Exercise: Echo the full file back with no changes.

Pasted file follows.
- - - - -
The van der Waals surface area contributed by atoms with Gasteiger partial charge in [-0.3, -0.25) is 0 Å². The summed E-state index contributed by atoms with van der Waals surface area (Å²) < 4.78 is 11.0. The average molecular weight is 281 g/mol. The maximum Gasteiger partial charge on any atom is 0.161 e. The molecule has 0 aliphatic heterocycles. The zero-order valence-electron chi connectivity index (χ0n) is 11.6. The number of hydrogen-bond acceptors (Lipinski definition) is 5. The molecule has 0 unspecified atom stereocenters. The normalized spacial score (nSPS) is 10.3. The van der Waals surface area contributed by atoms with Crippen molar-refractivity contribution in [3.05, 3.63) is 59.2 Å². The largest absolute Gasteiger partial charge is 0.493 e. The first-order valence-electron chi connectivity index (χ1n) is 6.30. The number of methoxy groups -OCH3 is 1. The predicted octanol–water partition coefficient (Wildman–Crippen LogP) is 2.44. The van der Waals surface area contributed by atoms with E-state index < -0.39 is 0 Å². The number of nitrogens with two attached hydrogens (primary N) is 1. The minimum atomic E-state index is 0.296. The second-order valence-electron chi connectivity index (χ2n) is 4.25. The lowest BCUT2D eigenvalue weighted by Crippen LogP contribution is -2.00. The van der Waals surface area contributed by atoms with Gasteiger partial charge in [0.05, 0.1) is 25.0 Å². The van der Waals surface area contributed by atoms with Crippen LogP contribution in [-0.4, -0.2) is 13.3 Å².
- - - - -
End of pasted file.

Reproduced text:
The van der Waals surface area contributed by atoms with Gasteiger partial charge in [-0.3, -0.25) is 0 Å². The summed E-state index contributed by atoms with van der Waals surface area (Å²) < 4.78 is 11.0. The average molecular weight is 281 g/mol. The maximum Gasteiger partial charge on any atom is 0.161 e. The molecule has 0 aliphatic heterocycles. The zero-order valence-electron chi connectivity index (χ0n) is 11.6. The number of hydrogen-bond acceptors (Lipinski definition) is 5. The molecule has 0 unspecified atom stereocenters. The normalized spacial score (nSPS) is 10.3. The van der Waals surface area contributed by atoms with Crippen molar-refractivity contribution in [3.05, 3.63) is 59.2 Å². The largest absolute Gasteiger partial charge is 0.493 e. The first-order valence-electron chi connectivity index (χ1n) is 6.30. The number of methoxy groups -OCH3 is 1. The predicted octanol–water partition coefficient (Wildman–Crippen LogP) is 2.44. The van der Waals surface area contributed by atoms with E-state index < -0.39 is 0 Å². The number of nitrogens with two attached hydrogens (primary N) is 1. The minimum atomic E-state index is 0.296. The second-order valence-electron chi connectivity index (χ2n) is 4.25. The lowest BCUT2D eigenvalue weighted by Crippen LogP contribution is -2.00. The van der Waals surface area contributed by atoms with Gasteiger partial charge in [0.05, 0.1) is 25.0 Å². The van der Waals surface area contributed by atoms with Crippen LogP contribution in [-0.4, -0.2) is 13.3 Å².